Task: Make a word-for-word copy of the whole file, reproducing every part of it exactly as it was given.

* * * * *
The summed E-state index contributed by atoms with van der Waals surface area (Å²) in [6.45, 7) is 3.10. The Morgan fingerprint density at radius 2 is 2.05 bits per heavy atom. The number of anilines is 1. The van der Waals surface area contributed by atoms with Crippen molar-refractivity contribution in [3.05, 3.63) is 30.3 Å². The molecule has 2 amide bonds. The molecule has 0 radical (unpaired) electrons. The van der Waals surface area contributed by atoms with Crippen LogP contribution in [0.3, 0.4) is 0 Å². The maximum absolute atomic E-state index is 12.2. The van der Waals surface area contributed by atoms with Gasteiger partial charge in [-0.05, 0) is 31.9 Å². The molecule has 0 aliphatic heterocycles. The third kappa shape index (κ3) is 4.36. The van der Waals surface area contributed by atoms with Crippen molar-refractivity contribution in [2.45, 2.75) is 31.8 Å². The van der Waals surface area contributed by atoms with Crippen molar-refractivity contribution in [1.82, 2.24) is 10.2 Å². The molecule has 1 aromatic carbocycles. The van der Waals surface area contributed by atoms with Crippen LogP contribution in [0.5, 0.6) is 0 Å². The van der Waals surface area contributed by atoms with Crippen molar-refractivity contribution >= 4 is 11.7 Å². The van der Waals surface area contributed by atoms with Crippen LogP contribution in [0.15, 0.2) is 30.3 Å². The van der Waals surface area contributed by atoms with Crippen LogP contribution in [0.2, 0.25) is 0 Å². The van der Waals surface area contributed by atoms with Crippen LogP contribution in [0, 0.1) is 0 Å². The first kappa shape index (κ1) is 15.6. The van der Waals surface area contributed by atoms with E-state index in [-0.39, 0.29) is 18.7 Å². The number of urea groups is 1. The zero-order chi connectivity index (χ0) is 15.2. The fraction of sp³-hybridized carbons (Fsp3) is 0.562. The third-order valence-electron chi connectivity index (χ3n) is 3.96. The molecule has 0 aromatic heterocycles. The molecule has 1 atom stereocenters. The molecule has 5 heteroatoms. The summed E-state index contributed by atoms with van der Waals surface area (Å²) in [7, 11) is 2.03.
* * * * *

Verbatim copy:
The summed E-state index contributed by atoms with van der Waals surface area (Å²) in [6.45, 7) is 3.10. The Morgan fingerprint density at radius 2 is 2.05 bits per heavy atom. The number of anilines is 1. The van der Waals surface area contributed by atoms with Crippen molar-refractivity contribution in [3.05, 3.63) is 30.3 Å². The molecule has 2 amide bonds. The molecule has 0 radical (unpaired) electrons. The van der Waals surface area contributed by atoms with Crippen LogP contribution in [0.3, 0.4) is 0 Å². The maximum absolute atomic E-state index is 12.2. The van der Waals surface area contributed by atoms with Gasteiger partial charge in [-0.05, 0) is 31.9 Å². The molecule has 0 aliphatic heterocycles. The third kappa shape index (κ3) is 4.36. The van der Waals surface area contributed by atoms with Crippen molar-refractivity contribution in [2.45, 2.75) is 31.8 Å². The van der Waals surface area contributed by atoms with Crippen molar-refractivity contribution in [1.82, 2.24) is 10.2 Å². The molecule has 1 aromatic carbocycles. The van der Waals surface area contributed by atoms with Crippen LogP contribution in [0.5, 0.6) is 0 Å². The van der Waals surface area contributed by atoms with Crippen molar-refractivity contribution >= 4 is 11.7 Å². The van der Waals surface area contributed by atoms with Crippen LogP contribution in [0.15, 0.2) is 30.3 Å². The van der Waals surface area contributed by atoms with Crippen LogP contribution in [0.2, 0.25) is 0 Å². The van der Waals surface area contributed by atoms with Crippen LogP contribution in [0, 0.1) is 0 Å². The first kappa shape index (κ1) is 15.6. The van der Waals surface area contributed by atoms with E-state index in [-0.39, 0.29) is 18.7 Å². The number of urea groups is 1. The zero-order chi connectivity index (χ0) is 15.2. The fraction of sp³-hybridized carbons (Fsp3) is 0.562. The third-order valence-electron chi connectivity index (χ3n) is 3.96. The molecule has 0 aromatic heterocycles. The molecule has 1 atom stereocenters. The molecule has 5 heteroatoms. The summed E-state index contributed by atoms with van der Waals surface area (Å²) in [7, 11) is 2.03.